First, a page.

Uyghur Policy Act of 2022 (S.4073)

The Uyghur Policy Act of 2022 (S.4073) was introduced in the Senate on April 7, 2022, by Senator Marco Rubio (R) as companion legislation to the Uyghur Policy Act of 2021 (H.R.4785), introduced by Rep. Young Kim (R). The House bill passed with an overwhelming bipartisan support on December 1, 2022.

The full title is: “A bill to support the human rights of Uyghurs and members of other ethnic groups residing primarily in the Xinjiang Uyghur Autonomous Region and safeguard their district civilization and identity, and for other purposes.”

The findings include the following:

  • Throughout their history, Uyghurs and other predominately Muslim ethnic groups have maintained a civilization that was distinct from the Chinese. For centuries, these Turkic groups were not under Chinese rule.
  • Article One of the International Covenant on Economic, Social, and Cultural Rights and the International Covenant on Civil and Political Rights state that all peoples have the right to self-determination.
  • Uyghurs and Kazakhs who have secured citizenship or permanent residency outside of the PRC have attested to repeated threats, harassment, and surveillance by PRC officials.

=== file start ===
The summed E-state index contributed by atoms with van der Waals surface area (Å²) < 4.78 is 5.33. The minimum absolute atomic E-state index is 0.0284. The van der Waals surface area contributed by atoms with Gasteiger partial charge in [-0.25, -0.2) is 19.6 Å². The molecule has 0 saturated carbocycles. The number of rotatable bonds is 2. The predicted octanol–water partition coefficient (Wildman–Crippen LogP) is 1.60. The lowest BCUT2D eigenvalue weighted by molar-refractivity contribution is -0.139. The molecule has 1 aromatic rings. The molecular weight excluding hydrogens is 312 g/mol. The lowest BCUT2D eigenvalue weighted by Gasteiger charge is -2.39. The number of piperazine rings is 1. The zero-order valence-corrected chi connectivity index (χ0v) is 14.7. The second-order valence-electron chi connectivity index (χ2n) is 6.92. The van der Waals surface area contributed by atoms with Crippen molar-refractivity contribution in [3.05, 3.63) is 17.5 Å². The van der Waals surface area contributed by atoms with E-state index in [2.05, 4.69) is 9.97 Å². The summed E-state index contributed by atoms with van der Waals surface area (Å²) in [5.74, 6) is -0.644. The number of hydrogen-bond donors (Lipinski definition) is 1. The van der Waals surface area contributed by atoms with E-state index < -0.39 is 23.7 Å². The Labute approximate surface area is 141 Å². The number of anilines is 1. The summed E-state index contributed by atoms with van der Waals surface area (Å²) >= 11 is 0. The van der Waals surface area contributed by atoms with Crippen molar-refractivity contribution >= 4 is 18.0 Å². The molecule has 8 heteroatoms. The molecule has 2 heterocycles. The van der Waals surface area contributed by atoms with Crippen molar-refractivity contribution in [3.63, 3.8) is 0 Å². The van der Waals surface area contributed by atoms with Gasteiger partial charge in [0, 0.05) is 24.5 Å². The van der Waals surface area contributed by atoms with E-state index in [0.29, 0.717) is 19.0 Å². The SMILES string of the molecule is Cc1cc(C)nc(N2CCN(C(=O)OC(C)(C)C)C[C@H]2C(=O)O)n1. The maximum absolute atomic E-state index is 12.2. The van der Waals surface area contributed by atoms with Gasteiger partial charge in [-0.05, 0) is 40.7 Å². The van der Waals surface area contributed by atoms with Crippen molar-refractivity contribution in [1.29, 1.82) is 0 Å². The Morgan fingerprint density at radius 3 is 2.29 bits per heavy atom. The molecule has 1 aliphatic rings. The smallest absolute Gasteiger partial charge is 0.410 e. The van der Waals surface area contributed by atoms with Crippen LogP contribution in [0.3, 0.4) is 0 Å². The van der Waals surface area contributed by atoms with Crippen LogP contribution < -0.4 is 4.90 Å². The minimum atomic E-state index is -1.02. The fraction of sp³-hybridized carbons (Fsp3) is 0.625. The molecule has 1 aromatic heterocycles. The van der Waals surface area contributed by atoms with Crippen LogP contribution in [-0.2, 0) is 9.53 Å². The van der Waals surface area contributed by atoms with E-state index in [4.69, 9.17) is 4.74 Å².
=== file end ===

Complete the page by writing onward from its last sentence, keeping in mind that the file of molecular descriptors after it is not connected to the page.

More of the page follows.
• Both Secretary of State Antony Blinken and Former Secretary of State Michael Pompeo have confirmed the U.S. government determination that the Chinese government has committed genocide and crimes against humanity against Uyghurs.
  • Government bodies of multiple nations have also declared that Chinese Communist Party atrocities against such populations in the XUAR constitute genocide, including the parliaments of the United Kingdom, Belgium, Czechia, Lithuania, the Netherlands, and Canada.

The bill:

  • Directs the U.S. State Department, in consultation with representatives of the global Uyghur community, to include Uyghur human rights activists in its U.S. Speaker program to speak at public diplomacy forums in Muslim majority countries about their experiences with repression in the Uyghur region and abroad;
  • Within 180 days, requires a strategy on how the State Department will support calls from the UN High Commissioner for Human Rights and UN experts, as well as diplomatic meetings with CCP officials to gain access to detention facilities and secure the release of detained Uyghurs; 
  • Requires the U.S. Secretary of State to make available Uyghur language training to Foreign Service Officers (FSOs);
  • Requires that at least one Uyghur-speaking FSO is assigned to each U.S. diplomatic and consular mission in China, Turkey and other nations hosting Uyghur diaspora populations;
  • Directs the U.S. Ambassador to the UN to oppose any motion that would prevent consideration of issues related to Uyghurs in UN activities, or actions to prevent participation of Uyghur human rights advocates in UN meetings; and
  • Directs the U.S. Ambassador to the UN to support the appointment of a special rapporteur or working group for the Uyghur region to monitor and report on human rights violations.